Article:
“On June 22, my husband just went away. He went into a coma and was completely despondent. He couldn’t see, he couldn’t speak, he couldn’t move,” said Matula. “We didn’t know what to do, and I don’t think anybody realizes the terror that you feel until you’re in a situation like that and you don’t have any help.”

Michael Stewart is the second assistant chief for the Rockdale Volunteer Fire Department. He says he saw long wait times affect other families but never thought it would happen to him after his two-year-old daughter fell and hit her head at a family function.

“I understand that they’re busy with all this COVID, but I think that they could do better by making sure all their ambulances are staffed cause I know sometimes they’re not all staffed,” said Stewart.

Milam County Judge Steve Young says AMR is in breach of its contract by not having proper staffing and ambulances available. He says county leaders are scheduled to meet with the company next week to demand a resolution.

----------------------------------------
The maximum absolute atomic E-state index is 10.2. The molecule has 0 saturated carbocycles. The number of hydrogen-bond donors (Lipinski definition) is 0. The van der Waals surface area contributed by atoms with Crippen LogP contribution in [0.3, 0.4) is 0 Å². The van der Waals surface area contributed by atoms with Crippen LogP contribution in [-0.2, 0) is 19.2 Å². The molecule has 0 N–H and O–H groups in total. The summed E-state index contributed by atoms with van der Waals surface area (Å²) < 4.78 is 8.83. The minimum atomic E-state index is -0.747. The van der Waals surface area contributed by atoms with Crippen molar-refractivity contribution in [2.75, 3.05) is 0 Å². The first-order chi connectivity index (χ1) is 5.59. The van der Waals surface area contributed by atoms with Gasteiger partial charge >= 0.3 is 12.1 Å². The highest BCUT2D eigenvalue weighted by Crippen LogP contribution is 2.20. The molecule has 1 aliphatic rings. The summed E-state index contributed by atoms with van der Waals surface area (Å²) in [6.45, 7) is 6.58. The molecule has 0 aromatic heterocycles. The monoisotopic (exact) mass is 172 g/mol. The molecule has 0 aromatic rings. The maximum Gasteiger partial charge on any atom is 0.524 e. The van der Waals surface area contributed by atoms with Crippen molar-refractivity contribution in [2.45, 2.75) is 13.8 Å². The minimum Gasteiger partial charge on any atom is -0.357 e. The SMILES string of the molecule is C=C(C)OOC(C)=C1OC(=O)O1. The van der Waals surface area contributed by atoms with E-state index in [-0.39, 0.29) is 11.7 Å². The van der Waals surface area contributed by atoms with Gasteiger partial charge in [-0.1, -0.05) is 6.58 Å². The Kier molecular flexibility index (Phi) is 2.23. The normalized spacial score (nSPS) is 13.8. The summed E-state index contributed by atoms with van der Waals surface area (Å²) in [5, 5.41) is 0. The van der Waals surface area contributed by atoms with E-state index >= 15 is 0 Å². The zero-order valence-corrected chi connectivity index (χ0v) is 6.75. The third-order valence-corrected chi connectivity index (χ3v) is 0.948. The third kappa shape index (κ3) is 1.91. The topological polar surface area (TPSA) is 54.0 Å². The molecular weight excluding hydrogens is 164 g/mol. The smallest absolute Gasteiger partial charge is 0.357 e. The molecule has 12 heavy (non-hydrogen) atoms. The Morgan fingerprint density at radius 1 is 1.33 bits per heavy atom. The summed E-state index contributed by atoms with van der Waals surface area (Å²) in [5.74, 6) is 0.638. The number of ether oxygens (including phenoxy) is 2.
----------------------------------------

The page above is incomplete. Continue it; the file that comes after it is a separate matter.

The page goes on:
“I’ve had several discussions with AMR. They indicate this is a shortage of help. That’s something they’re going to have to remedy cause they’re going to have to live up to their contract. We had talked to them on several occasions in the past, which is not a whole lot of progress,” said Young. The contract is between the City of Rockdale, the City of Cameron, the County of Milam, and AMR. It’s a coalition, and so we wrote them on a Friday of last week and demanded they comply with the contract. They wrote back yesterday and said, let’s sit down and talk this over. So we’re going to do that Monday.”

Residents say they’re grateful for the service of the Rockdale Volunteer Fire Department who has gone above and beyond the call of duty.

“We appreciate everything that the fire department is doing. We appreciate them to the fullest, and they go out of their way to try to help, try to provide, try to serve every community,” said Wilcox. “We appreciate that.”